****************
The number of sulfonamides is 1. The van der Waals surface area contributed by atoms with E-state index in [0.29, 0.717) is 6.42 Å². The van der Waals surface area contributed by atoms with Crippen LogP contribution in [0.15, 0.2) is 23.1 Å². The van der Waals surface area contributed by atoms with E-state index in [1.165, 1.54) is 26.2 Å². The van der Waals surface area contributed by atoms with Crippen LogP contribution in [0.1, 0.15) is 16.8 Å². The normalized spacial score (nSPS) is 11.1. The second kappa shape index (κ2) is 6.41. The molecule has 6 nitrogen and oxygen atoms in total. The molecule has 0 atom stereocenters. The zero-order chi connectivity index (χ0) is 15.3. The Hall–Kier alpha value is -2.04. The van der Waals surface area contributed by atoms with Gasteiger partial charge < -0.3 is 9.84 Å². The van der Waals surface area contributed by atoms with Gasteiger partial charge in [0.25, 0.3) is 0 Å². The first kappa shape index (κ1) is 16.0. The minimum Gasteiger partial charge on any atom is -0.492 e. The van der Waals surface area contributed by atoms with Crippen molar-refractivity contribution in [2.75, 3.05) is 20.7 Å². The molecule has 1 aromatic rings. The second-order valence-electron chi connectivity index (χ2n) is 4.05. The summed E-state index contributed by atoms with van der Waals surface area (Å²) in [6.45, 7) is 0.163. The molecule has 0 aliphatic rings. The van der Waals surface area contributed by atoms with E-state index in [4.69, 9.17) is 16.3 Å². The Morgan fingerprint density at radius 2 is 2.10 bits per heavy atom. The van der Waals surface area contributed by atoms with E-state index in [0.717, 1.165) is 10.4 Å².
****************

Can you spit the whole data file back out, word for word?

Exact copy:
The number of sulfonamides is 1. The van der Waals surface area contributed by atoms with E-state index in [0.29, 0.717) is 6.42 Å². The van der Waals surface area contributed by atoms with Crippen LogP contribution in [0.15, 0.2) is 23.1 Å². The van der Waals surface area contributed by atoms with E-state index in [1.165, 1.54) is 26.2 Å². The van der Waals surface area contributed by atoms with Crippen LogP contribution in [0.1, 0.15) is 16.8 Å². The normalized spacial score (nSPS) is 11.1. The second kappa shape index (κ2) is 6.41. The molecule has 6 nitrogen and oxygen atoms in total. The molecule has 0 atom stereocenters. The zero-order chi connectivity index (χ0) is 15.3. The Hall–Kier alpha value is -2.04. The van der Waals surface area contributed by atoms with Gasteiger partial charge < -0.3 is 9.84 Å². The van der Waals surface area contributed by atoms with Gasteiger partial charge in [0.25, 0.3) is 0 Å². The first kappa shape index (κ1) is 16.0. The minimum Gasteiger partial charge on any atom is -0.492 e. The van der Waals surface area contributed by atoms with Crippen molar-refractivity contribution in [2.75, 3.05) is 20.7 Å². The molecule has 1 aromatic rings. The second-order valence-electron chi connectivity index (χ2n) is 4.05. The summed E-state index contributed by atoms with van der Waals surface area (Å²) in [6.45, 7) is 0.163. The molecule has 0 aliphatic rings. The van der Waals surface area contributed by atoms with E-state index in [4.69, 9.17) is 16.3 Å². The Morgan fingerprint density at radius 2 is 2.10 bits per heavy atom. The van der Waals surface area contributed by atoms with E-state index in [0.717, 1.165) is 10.4 Å².